What evaluation of NFL referees and teachers have in common

The “real” NFL officials are back, but that doesn’t mean that all will be well.  One of the key areas of contention in the dispute was evaluation of the referees’ work. Sound familiar? It has a certain parallel to the Chicago teachers’ strike in September.

As a society, we love to measure just about anything, whether it lends itself to quantification or not.  A clear example would be the yearly rankings of U.S. universities and colleges by the magazine U.S. News & World Report.  Is Harvard really better than Yale?  Is it better than your local community college?

It all depends on what your criteria are and to whom you are applying it.  For many students, the local community college is a far better fit than Harvard.  But for U.S. News & World Report to acknowledge this fact would undermine what they are doing in their best-selling issue of the year.

Every play in a football game is full of actions that require subjective evaluation by officials, or at least assessment that is tainted with uncertainty.  Did that offensive lineman really grab the defensive tackle by the jersey?  Did the defensive back hold the wide receiver five or six yards downfield from the line of scrimmage?  When the quarterback released the ball, was he throwing a pass or fumbling the ball?

All of these are variables subject to interpretation.  There will be many occasions when the best of referees will make “damned if you do; damned if you don’t” rulings.

The same is true for teachers.  However, most officials who “run” schools be it from the federal government or the local school board and administrators are fixated on assessing teachers based on the scores of their students on standardized tests.  As Chicago teachers said, the performance of their students is affected by numerous variables other than the quality of their teaching.  This includes the socio-economic background of the students, the crime rate where the students live, the nutritional value of the food they eat, the violence in the home and any other number of factors.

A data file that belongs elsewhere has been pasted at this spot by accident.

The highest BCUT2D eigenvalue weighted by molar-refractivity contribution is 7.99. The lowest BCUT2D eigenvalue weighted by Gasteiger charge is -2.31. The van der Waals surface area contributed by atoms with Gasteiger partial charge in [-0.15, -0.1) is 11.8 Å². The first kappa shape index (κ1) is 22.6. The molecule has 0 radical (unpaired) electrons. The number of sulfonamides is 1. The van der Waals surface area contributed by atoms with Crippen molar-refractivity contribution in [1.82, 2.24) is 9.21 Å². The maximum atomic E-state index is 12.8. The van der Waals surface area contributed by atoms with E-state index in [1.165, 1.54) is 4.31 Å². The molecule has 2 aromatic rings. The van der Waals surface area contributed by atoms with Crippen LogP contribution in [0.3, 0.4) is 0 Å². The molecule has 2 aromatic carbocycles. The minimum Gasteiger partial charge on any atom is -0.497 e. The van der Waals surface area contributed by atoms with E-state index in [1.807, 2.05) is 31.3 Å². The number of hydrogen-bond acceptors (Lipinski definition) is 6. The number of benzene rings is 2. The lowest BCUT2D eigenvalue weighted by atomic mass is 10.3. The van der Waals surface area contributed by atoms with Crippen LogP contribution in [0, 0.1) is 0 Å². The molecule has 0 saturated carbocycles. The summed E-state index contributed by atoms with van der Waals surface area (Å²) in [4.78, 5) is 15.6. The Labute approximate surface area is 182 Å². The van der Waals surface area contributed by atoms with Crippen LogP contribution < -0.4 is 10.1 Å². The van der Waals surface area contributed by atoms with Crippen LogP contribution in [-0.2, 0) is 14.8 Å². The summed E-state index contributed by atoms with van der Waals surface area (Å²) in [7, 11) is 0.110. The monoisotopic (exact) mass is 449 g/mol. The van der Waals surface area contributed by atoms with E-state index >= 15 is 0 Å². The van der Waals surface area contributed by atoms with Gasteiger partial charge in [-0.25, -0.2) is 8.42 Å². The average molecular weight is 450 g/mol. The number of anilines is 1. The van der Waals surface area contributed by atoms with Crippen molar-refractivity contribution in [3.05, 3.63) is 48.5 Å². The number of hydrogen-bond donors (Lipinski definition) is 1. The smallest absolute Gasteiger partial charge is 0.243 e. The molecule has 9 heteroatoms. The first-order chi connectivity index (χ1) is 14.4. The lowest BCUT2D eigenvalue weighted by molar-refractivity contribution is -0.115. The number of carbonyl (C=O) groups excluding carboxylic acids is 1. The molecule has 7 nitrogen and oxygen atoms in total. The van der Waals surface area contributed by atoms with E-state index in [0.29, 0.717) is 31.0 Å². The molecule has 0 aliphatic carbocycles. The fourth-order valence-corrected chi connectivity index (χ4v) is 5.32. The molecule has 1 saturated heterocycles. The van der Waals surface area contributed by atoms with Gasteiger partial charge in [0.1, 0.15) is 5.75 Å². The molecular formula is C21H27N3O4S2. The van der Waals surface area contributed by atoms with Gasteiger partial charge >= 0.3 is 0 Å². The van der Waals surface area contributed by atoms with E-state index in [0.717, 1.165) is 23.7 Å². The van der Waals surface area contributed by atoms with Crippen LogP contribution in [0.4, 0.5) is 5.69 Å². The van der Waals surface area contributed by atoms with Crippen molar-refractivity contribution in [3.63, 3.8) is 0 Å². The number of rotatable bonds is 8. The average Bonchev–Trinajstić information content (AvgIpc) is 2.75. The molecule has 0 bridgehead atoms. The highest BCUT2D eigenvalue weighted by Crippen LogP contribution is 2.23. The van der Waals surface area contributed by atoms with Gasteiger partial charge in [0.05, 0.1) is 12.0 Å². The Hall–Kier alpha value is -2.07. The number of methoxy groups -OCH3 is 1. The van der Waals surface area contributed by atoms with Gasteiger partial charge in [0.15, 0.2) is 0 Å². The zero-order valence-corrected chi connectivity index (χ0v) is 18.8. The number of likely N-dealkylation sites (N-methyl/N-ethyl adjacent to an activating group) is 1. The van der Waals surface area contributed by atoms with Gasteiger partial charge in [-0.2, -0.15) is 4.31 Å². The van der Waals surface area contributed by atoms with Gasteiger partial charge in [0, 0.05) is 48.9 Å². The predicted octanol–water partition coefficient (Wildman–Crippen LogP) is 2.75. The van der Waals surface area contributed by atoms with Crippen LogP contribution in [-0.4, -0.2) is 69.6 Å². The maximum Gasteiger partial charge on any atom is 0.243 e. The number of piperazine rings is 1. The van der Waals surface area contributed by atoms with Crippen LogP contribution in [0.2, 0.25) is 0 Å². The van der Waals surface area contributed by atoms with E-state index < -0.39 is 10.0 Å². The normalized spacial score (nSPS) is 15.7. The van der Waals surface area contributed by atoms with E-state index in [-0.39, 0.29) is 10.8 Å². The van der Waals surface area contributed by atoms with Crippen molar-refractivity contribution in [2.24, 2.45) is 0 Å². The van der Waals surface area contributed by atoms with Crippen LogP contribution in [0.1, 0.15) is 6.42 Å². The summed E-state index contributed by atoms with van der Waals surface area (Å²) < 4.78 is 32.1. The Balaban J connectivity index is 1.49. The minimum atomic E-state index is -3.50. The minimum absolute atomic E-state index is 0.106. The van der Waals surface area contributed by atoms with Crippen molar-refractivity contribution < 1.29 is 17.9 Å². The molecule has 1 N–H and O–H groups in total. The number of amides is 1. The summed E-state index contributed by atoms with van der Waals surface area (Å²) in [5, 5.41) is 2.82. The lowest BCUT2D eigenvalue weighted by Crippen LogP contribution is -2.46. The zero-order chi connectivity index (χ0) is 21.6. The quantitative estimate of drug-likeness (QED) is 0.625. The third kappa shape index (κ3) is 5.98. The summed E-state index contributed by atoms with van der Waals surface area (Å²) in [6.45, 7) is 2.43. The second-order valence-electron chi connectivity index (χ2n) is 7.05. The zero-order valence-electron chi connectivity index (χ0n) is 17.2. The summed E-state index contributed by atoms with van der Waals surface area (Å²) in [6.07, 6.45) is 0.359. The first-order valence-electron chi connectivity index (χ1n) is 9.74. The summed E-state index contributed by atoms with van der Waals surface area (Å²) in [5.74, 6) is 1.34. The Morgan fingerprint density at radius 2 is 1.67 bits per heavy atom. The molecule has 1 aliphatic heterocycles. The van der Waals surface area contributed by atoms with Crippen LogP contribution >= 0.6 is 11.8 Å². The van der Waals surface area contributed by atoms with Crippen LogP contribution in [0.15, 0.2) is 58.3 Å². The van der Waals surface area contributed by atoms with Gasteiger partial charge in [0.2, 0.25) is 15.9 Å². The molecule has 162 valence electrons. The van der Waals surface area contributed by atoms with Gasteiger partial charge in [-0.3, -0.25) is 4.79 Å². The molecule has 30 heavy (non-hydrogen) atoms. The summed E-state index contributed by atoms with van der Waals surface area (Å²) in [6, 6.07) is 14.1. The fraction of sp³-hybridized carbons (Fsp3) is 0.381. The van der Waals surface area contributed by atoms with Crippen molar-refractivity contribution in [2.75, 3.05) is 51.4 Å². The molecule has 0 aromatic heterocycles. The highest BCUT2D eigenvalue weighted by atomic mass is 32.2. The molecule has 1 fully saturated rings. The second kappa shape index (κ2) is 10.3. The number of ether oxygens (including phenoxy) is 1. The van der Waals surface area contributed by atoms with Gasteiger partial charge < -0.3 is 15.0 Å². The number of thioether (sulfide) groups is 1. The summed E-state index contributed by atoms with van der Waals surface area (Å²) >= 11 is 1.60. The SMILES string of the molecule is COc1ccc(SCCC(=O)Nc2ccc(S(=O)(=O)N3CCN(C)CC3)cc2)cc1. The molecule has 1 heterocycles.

Recently Rebecca Mieliwocki, America’s most recent “teacher of the year” (that too, a rather subjective designation) was interviewed by Ray Suarez on the PBS NewHour.  She teaches English to 7th graders in Burbank, CA.

At the very least, we can say that she is an experienced and well-versed teacher.  The video of the interview clearly shows that she cares about students and is highly invested in her work.  Consider her words about the value of standardized testing:

SUAREZ:  If I looked at the results of standardized tests from your students, would I find something measurable in numbers about what you’re doing in the classroom?

MIELIWOCKI: Well, you know what, the numbers tell a picture; the numbers tell a story, but just part of the story like the beginning or just the middle or just the end.  It definitely does not tell you the whole of what great teachers do with kids.  It would be like going to the doctor and having your temperature taken and the temperature telling us everything we need to know about you.  It doesn’t.  It gives us one number on one day and it tells you something about your health and wellness at one moment, but it’s not really that useful a piece of information taken in isolation.

Watch 2012 Teacher of the Year on What Helps Students Succeed on PBS. See more from PBS NewsHour.

 

It’s good that the best of the best NFL referees are back on the job.  It’s also good to know that our classroom have teachers as good a Rebecca Mieliwocki.  But regardless of how good they are, they’re not perfect.  Let’s praise them for what they do well, but also be willing to cut them slack when everything does not go as planned.

About Arthur Lieber:
Since 1969, Arthur Lieber has been teaching and working in non-profit educational organizations. His focus has been on promoting critical, creative, and enjoyable learning for students in informal settings. In the 2010 mid-term elections, he was the Democratic nominee for US Congress from Missouri’s 2nd Congressional District.